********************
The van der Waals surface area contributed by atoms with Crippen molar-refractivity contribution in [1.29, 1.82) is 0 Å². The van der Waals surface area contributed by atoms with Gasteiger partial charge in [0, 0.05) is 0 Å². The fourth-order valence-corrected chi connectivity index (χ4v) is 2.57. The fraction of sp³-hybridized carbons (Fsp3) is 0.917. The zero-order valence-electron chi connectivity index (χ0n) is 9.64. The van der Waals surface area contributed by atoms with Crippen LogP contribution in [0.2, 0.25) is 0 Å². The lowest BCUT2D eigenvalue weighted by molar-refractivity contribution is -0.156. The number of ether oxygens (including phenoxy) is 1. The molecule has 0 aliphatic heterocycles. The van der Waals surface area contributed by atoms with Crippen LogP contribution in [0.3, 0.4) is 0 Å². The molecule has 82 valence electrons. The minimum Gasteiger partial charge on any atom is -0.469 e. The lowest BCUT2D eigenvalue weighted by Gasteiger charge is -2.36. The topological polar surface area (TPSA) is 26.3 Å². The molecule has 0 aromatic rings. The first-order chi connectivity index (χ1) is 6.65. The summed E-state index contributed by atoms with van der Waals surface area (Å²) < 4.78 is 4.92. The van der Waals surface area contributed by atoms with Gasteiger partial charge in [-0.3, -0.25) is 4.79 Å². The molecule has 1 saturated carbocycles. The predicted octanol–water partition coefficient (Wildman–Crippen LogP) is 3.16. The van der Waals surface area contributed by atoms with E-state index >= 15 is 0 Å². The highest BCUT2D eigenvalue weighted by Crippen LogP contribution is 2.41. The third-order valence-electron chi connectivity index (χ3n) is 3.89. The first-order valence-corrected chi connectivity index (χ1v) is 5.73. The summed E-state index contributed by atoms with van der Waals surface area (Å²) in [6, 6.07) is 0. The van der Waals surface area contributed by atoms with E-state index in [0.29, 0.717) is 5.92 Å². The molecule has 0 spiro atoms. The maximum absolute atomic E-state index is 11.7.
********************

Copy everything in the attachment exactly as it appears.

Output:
The van der Waals surface area contributed by atoms with Crippen molar-refractivity contribution in [1.29, 1.82) is 0 Å². The van der Waals surface area contributed by atoms with Gasteiger partial charge in [0, 0.05) is 0 Å². The fourth-order valence-corrected chi connectivity index (χ4v) is 2.57. The fraction of sp³-hybridized carbons (Fsp3) is 0.917. The zero-order valence-electron chi connectivity index (χ0n) is 9.64. The van der Waals surface area contributed by atoms with Crippen LogP contribution in [0.2, 0.25) is 0 Å². The lowest BCUT2D eigenvalue weighted by molar-refractivity contribution is -0.156. The number of ether oxygens (including phenoxy) is 1. The molecule has 0 aliphatic heterocycles. The van der Waals surface area contributed by atoms with Crippen LogP contribution in [0.3, 0.4) is 0 Å². The molecule has 82 valence electrons. The minimum Gasteiger partial charge on any atom is -0.469 e. The lowest BCUT2D eigenvalue weighted by Gasteiger charge is -2.36. The topological polar surface area (TPSA) is 26.3 Å². The molecule has 0 aromatic rings. The first-order chi connectivity index (χ1) is 6.65. The summed E-state index contributed by atoms with van der Waals surface area (Å²) < 4.78 is 4.92. The van der Waals surface area contributed by atoms with Gasteiger partial charge in [-0.3, -0.25) is 4.79 Å². The molecule has 1 saturated carbocycles. The predicted octanol–water partition coefficient (Wildman–Crippen LogP) is 3.16. The van der Waals surface area contributed by atoms with E-state index >= 15 is 0 Å². The highest BCUT2D eigenvalue weighted by Crippen LogP contribution is 2.41. The third-order valence-electron chi connectivity index (χ3n) is 3.89. The first-order valence-corrected chi connectivity index (χ1v) is 5.73. The summed E-state index contributed by atoms with van der Waals surface area (Å²) in [6, 6.07) is 0. The van der Waals surface area contributed by atoms with E-state index in [0.29, 0.717) is 5.92 Å². The molecule has 0 spiro atoms. The maximum absolute atomic E-state index is 11.7.